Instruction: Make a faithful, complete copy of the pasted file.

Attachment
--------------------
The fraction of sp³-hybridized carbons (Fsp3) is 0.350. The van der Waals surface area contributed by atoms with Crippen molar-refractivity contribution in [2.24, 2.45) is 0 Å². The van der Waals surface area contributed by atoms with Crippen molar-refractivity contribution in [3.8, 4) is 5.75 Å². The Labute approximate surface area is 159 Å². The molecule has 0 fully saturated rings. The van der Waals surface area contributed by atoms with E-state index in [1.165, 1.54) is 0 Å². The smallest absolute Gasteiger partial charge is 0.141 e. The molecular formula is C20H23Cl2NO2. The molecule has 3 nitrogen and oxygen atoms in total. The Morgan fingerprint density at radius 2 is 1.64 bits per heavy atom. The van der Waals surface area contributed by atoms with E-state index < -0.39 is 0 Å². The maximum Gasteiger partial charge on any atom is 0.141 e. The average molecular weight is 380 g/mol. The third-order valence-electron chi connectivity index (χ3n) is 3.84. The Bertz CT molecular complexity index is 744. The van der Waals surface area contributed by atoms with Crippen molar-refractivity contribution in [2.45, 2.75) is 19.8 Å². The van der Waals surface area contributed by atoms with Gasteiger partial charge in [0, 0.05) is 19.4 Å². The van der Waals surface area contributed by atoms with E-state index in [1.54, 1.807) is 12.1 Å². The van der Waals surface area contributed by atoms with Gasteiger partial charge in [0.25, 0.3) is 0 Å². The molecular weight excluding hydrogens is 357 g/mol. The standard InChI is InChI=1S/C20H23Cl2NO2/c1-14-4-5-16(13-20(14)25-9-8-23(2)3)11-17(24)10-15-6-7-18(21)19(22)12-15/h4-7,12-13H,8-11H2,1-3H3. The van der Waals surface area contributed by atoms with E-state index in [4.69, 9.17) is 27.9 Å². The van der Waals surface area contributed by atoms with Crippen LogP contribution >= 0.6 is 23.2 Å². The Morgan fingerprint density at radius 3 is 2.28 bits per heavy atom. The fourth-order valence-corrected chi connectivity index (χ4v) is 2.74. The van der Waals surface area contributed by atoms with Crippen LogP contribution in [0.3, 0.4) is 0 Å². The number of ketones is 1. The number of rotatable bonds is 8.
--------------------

The fraction of sp³-hybridized carbons (Fsp3) is 0.350. The van der Waals surface area contributed by atoms with Crippen molar-refractivity contribution in [2.24, 2.45) is 0 Å². The van der Waals surface area contributed by atoms with Crippen molar-refractivity contribution in [3.8, 4) is 5.75 Å². The Labute approximate surface area is 159 Å². The molecule has 0 fully saturated rings. The van der Waals surface area contributed by atoms with E-state index in [1.165, 1.54) is 0 Å². The smallest absolute Gasteiger partial charge is 0.141 e. The molecular formula is C20H23Cl2NO2. The molecule has 3 nitrogen and oxygen atoms in total. The Morgan fingerprint density at radius 2 is 1.64 bits per heavy atom. The van der Waals surface area contributed by atoms with E-state index < -0.39 is 0 Å². The maximum Gasteiger partial charge on any atom is 0.141 e. The average molecular weight is 380 g/mol. The third-order valence-electron chi connectivity index (χ3n) is 3.84. The Bertz CT molecular complexity index is 744. The van der Waals surface area contributed by atoms with Crippen molar-refractivity contribution in [2.45, 2.75) is 19.8 Å². The van der Waals surface area contributed by atoms with Gasteiger partial charge in [0, 0.05) is 19.4 Å². The van der Waals surface area contributed by atoms with E-state index in [1.54, 1.807) is 12.1 Å². The van der Waals surface area contributed by atoms with Gasteiger partial charge in [0.25, 0.3) is 0 Å². The molecular weight excluding hydrogens is 357 g/mol. The standard InChI is InChI=1S/C20H23Cl2NO2/c1-14-4-5-16(13-20(14)25-9-8-23(2)3)11-17(24)10-15-6-7-18(21)19(22)12-15/h4-7,12-13H,8-11H2,1-3H3. The van der Waals surface area contributed by atoms with E-state index in [4.69, 9.17) is 27.9 Å². The van der Waals surface area contributed by atoms with Crippen LogP contribution >= 0.6 is 23.2 Å². The Morgan fingerprint density at radius 3 is 2.28 bits per heavy atom. The fourth-order valence-corrected chi connectivity index (χ4v) is 2.74. The van der Waals surface area contributed by atoms with Crippen LogP contribution in [0.3, 0.4) is 0 Å². The number of ketones is 1. The number of rotatable bonds is 8.